Fully soft bistable mechanisms have shown extensive applications ranging from soft robotics, wearable devices, and medical tools, to energy harvesting. However, the lack of design and fabrication methods that are easy and potentially scalable limits their further adoption into mainstream applications. Herein, a top–down planar approach is presented by introducing Kirigami‐inspired engineering combined with a pre‐stretching process. Using this method, Kirigami‐Pre‐stretched Substrate‐Kirigami trilayered precursors are created in a planar manner; upon release, the strain mismatch—due to the pre‐stretching of substrate—between layers will induce an out‐of‐plane buckling to achieve targeted 3D bistable structures. By combining experimental characterization, analytical modeling, and finite element simulation, the effect of the pattern size of Kirigami layers and pre‐stretching on the geometry and stability of resulting 3D composites is explored. In addition, methods to realize soft bistable structures with arbitrary shapes and soft composites with multistable configurations are investigated, which may encourage further applications. This method is demonstrated by using bistable soft Kirigami composites to construct two soft machines: (i) a bistable soft gripper that can gently grasp delicate objects with different shapes and sizes and (ii) a flytrap‐inspired robot that can autonomously detect and capture objects.
Kirigami structures provide a promising approach to transform flat films into 3D complex structures that are difficult to achieve by conventional fabrication approaches. By designing the cutting geometry, it is shown that distinct buckling‐induced out‐of‐plane configurations can be obtained, separated by a sharp transition characterized by a critical geometric dimension of the structures. In situ electron microscopy experiments reveal the effect of the ratio between the in‐plane cut size and film thickness on out‐of‐plane configurations. Moreover, geometrically nonlinear finite element analyses (FEA) accurately predict the out‐of‐plane modes measured experimentally, their transition as a function of cut geometry, and provide the stress–strain response of the kirigami structures. The combined computational–experimental approach and results reported here represent a step forward in the characterization of thin films experiencing buckling‐induced out‐of‐plane shape transformations and provide a path to control 3D configurations of micro‐ and nanoscale buckling‐induced kirigami structures. The out‐of‐plane configurations promise great utility in the creation of micro‐ and nanoscale systems that can harness such structural behavior, such as optical scanning micromirrors, novel actuators, and nanorobotics. This work is of particular significance as the kirigami dimensions approach the sub‐micrometer scale which is challenging to achieve with conventional micro‐electromechanical system technologies.more » « less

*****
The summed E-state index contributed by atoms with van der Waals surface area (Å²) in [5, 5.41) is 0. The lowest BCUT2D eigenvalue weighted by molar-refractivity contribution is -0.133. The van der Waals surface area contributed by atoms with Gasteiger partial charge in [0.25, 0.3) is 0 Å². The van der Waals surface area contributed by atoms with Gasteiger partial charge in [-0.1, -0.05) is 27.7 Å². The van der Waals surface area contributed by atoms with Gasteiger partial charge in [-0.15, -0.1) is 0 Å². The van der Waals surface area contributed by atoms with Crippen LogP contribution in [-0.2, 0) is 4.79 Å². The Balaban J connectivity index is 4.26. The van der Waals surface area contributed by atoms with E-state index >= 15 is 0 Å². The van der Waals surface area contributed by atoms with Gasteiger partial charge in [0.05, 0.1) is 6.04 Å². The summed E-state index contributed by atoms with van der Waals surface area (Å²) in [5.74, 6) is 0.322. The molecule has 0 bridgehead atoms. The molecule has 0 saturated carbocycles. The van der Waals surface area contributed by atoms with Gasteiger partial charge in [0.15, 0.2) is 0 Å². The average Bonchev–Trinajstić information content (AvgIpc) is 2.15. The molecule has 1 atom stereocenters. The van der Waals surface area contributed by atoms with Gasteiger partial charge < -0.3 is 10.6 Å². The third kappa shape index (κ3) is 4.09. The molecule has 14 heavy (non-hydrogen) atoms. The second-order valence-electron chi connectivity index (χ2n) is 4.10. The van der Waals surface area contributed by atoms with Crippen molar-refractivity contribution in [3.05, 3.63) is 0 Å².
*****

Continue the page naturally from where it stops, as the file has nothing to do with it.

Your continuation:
- NSF-PAR ID:
- Publisher / Repository:
- Wiley Blackwell (John Wiley & Sons)
- Date Published:
- Journal Name:
- Advanced Materials
- Medium: X
- Sponsoring Org:
- National Science Foundation
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